Heart of Iron (London Steampunk #2) by Bec McMaster
Sourcebooks Casablanca (May 2013) | Ebook, 448 pages
Steampunk Romance

Warning: contains spoilers for book one

Heart of Iron starts a few years following the end of Heart of Steel with Honoria happily married to Blade, brother Charley safe  in the care of the newlyweds and Lena living with their secret half brother Leo in the Echelon. Following a daring kiss by Lena at the end of book one Will moved out of the house he shared with Blade to avoid chance meetings with the enticing Lena. Lena pretends she is happy with this turn of events as it allows her to pursue a contract as a thrall to one of the noble families of vampires in the Echolen. Lena is being pursued by the evil vampire Cholchester who abused Lena when her and her family were in hiding in the Rookeries and is looking for any opportunity that will force her to become his thrall. While Lena attends balls and creates clockwork toys in her spare time, Will and Blade uncover a deadly plan by the humanists to start a war with the Echelon that almost claims Blade’s life. Unfortunately, Lena is embroiled in this plan and its up to Will to find a way to tempt the information from her even though he has been warned to stay away from her.

McMaster does not spend as much time describing her version of steampunk London as she did in her first novel but that is to be expected as the location of the plot was the same.  This was however, one of my favourite aspects of the book and I really felt that something was missing in this second instalment. McMaster did spice up the plot by focusing the reader’s attention on the three factions – vampires, werewolves ( or verwulfen in this case) and the new baddies in the mix – the humanists. Following an attack by the humanists on the blood factories the Echelon increase blood taxes and this fuels the plight of the humans and gives greater cause to the malevolent organisation ready to stop them. McMaster introduces a few new characters within the humanists while at the same time brings in other werewolf families to bolster, not just interplay between characters, but also to explain the history between the Echelon and the werewolves. So rather than continuing with her description of steampunk London, McMaster creates a multi layered plot featuring the plot by the humanists, how Lena is involved in their dastardly scheme, the werewolf families brought in to broker peace between the Echelon and the werewolves and then Lena and Will’s growing attraction. That’s not it either! There are new twists, turns and secrets exposed as we follow the main plot which is all about Lena and Will and their budding romance. The more I think about the underlying plot the more I appreciate how subtley McMaster has created the political intrigue and that surrounds these characters and I can easily forgive that this novel vears even more towards romance than steampunk.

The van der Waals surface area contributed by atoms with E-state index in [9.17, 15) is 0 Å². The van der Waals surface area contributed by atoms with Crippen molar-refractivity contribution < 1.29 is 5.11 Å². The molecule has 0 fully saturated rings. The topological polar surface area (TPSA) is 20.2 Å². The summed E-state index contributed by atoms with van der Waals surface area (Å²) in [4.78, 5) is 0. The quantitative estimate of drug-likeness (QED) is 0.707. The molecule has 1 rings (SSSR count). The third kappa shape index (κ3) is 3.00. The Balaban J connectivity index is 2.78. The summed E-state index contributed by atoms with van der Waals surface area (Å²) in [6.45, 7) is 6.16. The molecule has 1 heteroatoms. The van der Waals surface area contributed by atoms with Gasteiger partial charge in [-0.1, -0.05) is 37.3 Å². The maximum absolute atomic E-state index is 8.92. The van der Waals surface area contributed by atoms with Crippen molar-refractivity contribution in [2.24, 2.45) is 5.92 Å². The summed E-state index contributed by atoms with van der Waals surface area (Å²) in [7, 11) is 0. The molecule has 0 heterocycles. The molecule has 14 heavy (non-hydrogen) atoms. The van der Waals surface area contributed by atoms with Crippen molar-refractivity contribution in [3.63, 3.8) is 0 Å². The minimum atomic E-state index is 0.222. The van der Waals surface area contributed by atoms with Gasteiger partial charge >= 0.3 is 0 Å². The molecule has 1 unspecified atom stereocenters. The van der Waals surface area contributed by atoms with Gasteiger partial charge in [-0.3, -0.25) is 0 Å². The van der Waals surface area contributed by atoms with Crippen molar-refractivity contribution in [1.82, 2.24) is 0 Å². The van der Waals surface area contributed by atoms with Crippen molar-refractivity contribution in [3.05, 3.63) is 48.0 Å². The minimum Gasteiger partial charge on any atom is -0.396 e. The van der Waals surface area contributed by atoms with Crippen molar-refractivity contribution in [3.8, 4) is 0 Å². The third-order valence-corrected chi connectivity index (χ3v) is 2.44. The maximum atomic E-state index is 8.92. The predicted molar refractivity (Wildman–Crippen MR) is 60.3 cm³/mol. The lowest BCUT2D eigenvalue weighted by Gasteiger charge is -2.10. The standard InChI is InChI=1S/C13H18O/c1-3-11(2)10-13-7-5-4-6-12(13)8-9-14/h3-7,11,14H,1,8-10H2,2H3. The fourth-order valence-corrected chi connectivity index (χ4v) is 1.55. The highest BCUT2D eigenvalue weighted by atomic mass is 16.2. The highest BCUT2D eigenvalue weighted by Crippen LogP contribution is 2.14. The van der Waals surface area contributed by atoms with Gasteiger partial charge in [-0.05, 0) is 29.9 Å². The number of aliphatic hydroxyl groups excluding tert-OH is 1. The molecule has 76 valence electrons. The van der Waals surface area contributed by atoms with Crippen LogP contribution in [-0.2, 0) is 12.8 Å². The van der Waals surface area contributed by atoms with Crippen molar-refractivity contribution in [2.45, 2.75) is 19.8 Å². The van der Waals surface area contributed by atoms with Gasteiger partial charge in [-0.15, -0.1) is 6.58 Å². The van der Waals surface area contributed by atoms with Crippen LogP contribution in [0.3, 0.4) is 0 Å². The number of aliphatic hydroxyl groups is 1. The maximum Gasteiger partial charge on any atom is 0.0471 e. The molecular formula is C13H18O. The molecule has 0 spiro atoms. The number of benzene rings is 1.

Needless to say lots more happens and there is a big reveal for almost every character and the evil Colchester gets more than one smackdown which is always satisfying. Blade and Honoria are also prominent and it is clear that Blade never did manage to take any of those eloqution lessons that Honoria was supposed to give him years before as cockney rhyming slang abounds. Will is a hero that I have some time for in this story and you do find out why he has been trying to avoid Lena for all this time.  Overall, quite a good story with lots of plot twists but a tiny too much romance and Lena was forever being kidnapped. There is enough surprise there to have me eagerly anticipating book number 3 but I really hope they get a new model for the front cover as the male looks weirdly the same as on the cover of Kiss of Steel!


Heart of Iron is another delightful romp through steampunk London with political intrigue, humanist plots and skullduggery at every turn. There is not so much ‘will they or won’t they’ with our hero and heroine Lena and Will as there was in the first novel of this series. McMaster focuses much more on romance and sex in Heart of Iron but there is a solid plot underneath if you are willing to look for it. A solid continuation of the series although on the surface not as quite as compelling as the first novel.


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  1. Kiss of Steel
  2. Heart of Iron
  3. My Lady Quicksilver (Oct 2013)




A displaced Canadian living in the UK who when not reading is often found trawling through GoodReads looking for something to read or buying another book on Amazon. [Melanie no longer reviews for the site.]

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